Green transition and working life – new report on the state of knowledge and continued research needs
Society's green transformation means a structural transformation that will create new jobs in new industries, require new skills, new ways of organizing work and new business models. The change also involves risks linked to the work environment as well as uncertain and unclear employment conditions, such as in the gig economy. Researchers at IVL have looked at how working life may be affected by the green transition, what is known today and what continued research needs there are.
In the report “Green transition and working life”, the authors describe what the concept of green transition can include, which industries are assumed to be affected, and what consequences the transition can have for gender equality and equality. The assignment included making an overview of existing research, highlighting knowledge gaps and future research needs.
A general conclusion is that a diversity of perspectives is needed in future knowledge development around green transition and working life, not least to create a greater space for social perspectives in the green transition.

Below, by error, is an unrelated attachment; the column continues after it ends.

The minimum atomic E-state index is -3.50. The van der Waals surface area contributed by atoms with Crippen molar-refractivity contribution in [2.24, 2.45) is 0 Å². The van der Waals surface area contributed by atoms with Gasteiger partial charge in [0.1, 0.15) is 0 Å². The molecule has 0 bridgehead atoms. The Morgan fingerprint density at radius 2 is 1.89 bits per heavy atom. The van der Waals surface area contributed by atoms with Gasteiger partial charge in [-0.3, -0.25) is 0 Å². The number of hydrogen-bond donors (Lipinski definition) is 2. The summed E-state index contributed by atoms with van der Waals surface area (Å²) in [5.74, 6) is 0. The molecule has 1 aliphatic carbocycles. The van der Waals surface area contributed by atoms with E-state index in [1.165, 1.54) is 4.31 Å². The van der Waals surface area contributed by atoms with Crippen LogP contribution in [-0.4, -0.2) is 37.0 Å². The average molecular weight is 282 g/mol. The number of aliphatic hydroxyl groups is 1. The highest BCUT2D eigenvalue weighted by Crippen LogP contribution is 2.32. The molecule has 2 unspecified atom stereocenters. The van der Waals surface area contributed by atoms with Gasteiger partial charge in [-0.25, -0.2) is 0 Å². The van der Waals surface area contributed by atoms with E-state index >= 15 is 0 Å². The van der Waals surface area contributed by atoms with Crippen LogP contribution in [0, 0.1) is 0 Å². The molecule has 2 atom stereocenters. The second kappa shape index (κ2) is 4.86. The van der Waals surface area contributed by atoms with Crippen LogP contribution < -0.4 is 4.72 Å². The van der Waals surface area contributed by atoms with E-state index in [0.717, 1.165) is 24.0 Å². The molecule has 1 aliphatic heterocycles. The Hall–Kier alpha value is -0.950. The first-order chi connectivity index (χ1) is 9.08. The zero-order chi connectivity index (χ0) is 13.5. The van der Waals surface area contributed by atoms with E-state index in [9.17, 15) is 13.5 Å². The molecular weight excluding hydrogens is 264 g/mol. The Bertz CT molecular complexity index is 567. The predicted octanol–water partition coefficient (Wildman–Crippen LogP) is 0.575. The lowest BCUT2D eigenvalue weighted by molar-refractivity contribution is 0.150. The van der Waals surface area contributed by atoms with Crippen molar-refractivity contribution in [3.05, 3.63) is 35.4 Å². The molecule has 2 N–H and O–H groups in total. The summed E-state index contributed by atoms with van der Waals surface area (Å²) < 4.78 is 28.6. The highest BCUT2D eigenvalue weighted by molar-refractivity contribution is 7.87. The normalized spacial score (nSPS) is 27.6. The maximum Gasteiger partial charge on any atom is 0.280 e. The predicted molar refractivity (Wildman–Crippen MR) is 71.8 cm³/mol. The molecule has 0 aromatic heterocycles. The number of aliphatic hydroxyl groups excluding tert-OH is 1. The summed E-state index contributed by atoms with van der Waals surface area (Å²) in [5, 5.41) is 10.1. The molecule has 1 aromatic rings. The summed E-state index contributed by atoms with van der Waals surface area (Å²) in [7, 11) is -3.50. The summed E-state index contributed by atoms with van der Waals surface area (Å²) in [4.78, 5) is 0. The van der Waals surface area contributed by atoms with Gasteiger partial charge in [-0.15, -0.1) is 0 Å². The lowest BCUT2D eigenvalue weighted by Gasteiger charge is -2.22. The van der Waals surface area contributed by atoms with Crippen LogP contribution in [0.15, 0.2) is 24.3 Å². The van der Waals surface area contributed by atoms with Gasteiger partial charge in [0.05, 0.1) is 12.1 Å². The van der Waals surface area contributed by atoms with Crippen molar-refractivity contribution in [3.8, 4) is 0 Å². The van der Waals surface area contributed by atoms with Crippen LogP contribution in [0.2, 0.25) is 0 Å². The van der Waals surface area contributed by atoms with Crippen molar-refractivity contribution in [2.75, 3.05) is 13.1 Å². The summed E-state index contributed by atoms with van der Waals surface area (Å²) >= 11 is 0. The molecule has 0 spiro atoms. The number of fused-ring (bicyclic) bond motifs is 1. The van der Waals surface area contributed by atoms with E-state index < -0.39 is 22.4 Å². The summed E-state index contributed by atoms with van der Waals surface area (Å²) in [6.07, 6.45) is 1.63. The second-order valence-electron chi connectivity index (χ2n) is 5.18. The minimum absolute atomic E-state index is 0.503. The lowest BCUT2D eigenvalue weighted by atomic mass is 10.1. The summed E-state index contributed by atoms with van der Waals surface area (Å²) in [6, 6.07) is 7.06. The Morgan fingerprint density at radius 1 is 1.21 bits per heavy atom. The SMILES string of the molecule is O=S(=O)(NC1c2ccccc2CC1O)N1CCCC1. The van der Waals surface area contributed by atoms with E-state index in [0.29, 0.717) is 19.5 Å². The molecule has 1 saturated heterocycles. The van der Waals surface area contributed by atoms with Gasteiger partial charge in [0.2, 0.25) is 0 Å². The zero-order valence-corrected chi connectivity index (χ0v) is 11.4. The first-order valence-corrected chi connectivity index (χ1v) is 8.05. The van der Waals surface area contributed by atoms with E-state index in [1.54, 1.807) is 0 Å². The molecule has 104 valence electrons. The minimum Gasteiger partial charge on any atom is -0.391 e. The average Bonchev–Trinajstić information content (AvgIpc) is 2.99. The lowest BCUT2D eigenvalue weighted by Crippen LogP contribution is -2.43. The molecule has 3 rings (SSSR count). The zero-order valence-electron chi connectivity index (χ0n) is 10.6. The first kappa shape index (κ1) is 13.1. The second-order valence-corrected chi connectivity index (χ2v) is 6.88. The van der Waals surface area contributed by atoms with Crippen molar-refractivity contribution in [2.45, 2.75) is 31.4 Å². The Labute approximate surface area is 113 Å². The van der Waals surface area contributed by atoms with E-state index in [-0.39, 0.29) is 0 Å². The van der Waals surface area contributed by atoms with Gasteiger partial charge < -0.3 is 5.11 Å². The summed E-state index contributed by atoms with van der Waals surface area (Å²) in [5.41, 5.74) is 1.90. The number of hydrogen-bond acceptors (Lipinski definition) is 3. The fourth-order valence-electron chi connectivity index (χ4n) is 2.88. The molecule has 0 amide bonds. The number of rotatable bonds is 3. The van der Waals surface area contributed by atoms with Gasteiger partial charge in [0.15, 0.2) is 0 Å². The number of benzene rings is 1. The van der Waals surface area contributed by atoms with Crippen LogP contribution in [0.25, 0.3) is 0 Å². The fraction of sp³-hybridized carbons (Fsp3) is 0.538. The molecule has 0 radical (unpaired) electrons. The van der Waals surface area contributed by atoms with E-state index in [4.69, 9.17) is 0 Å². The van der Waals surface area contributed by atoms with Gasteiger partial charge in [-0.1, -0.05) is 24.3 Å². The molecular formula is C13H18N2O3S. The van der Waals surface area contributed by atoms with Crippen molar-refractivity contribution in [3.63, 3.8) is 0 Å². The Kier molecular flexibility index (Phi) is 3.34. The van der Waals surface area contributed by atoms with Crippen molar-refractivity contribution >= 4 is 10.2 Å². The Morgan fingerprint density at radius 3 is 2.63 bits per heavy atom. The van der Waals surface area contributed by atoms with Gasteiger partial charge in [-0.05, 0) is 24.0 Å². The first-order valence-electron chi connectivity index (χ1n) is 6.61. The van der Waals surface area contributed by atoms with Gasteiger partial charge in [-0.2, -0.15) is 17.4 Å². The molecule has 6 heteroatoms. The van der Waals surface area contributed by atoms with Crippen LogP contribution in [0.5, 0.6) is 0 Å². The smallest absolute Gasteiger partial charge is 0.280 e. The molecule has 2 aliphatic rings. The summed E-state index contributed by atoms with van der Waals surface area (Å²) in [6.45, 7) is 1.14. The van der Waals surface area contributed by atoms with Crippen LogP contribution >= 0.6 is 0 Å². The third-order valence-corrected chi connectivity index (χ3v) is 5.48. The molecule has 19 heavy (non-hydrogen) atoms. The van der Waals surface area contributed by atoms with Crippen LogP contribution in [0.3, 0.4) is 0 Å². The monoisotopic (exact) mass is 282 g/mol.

– The impact of the green transition on society depends on the courses of action and active choices made in politics, business and working life. Choice of path in environmental and climate policy is expected to be decisive for the development of working life, says Peter Bjerkesjö at IVL, who was project manager for the report.
Research on the consequences of the green transition for working life is limited, especially concerning Swedish conditions. Research that combines the perspectives of environment, climate, innovation and working life is needed for society to be able to work proactively with both education and skills supply as well as change in order to reduce carbon dioxide emissions and increase resource efficiency, and for future working life to be healthy and inclusive.
New ways of working can make new demands
Few completely new professions are expected from the change, but many may require new ways of working, skills and training requirements. The changeover may also lead to uncertain and unclear employment conditions, such as those connected to the platform in the gig economy or employees in recycling and recycling.
– The investigation shows that most work environment risks that are expected are not new in themselves, but they are combined with new conditions for work environment work. They can appear in new work steps in combination with old risks, be moved to companies that do not have sufficient work environment knowledge, that lack resources and whose employees lack sufficient training, says Fanny Isaksson Lantto at IVL, who has been an investigator in the project.
The report has been produced on behalf of Formas, the Research Council for Sustainable Development, and Forte, the Research Council for Human Health, Working Life and Welfare, and the Social Fund's thematic platform for sustainable working life.
Download the report here: Green transition and working life Pdf, 1.4 MB, opens in new window.